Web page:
"Lock-In" Failure in E-Commerce
October 15, 2002
In the late 1990s, a new theory of e-commerce claimed that enhanced economies of scale give a decisive advantage to those who get new technology to the market first, even if later technologies prove to be superior. A new book, "Re-Thinking the Network Economy," by economist Stan Liebowitz, explains why the theory was wrong.
According to the theory, Internet lock-in happens because of network effects. A network effect occurs when the value of a product to consumers increases with the popularity of the product. For example, a telephone increases in usefulness as more people purchase them and has little value if few people use them. Consequently, the firm that gains a big share of the market first will be protected from competition from late-movers.
Liebowitz claims that there are two kinds of lock-in: strong and weak.
- Weak lock-in arises simply because switching to a new product is costly; for example, people do not buy a new computer every three months even though the product is improving all the time.
- In contrast, strong lock-in means that consumer won't move to a new, superior product unless other jump first.
- If consumers could somehow agree to move together, they would be better off, but they cannot agree.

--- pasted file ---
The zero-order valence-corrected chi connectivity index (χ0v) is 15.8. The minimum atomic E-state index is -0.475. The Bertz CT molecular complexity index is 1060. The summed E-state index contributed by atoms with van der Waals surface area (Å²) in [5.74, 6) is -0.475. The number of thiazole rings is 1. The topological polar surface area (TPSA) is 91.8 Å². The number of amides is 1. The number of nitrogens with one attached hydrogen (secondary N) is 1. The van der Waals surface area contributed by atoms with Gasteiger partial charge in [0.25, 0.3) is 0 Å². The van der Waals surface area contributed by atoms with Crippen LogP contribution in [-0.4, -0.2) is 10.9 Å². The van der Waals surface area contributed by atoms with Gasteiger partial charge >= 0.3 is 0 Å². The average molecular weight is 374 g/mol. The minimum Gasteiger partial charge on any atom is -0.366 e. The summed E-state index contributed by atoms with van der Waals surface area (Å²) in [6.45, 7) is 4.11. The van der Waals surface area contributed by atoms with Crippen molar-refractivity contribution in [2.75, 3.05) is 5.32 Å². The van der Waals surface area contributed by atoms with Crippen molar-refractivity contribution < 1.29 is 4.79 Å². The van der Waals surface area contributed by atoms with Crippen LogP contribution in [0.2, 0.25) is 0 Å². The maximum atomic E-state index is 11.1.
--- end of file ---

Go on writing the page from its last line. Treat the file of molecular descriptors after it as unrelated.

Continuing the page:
However, Liebowitz argues that there is no evidence of strong lock-ins. He finds that if a clearly superior technology enters the market, consumers will shift to the new technology. Moreover, they can depend on others to do the same. In this way, even where network effects apply, a sufficient margin of improvement achieves the necessary coordination among consumers.
Thus, there are weak lock-in effects in e-commerce.
Source: "First will be last," Economist, September 26, 2002; based on Stan Liebowitz, "Re-Thinking the Network Economy: The True Forces That Drive the Digital Marketplace," (New York City: American Management Association (Amacom), September 2002).
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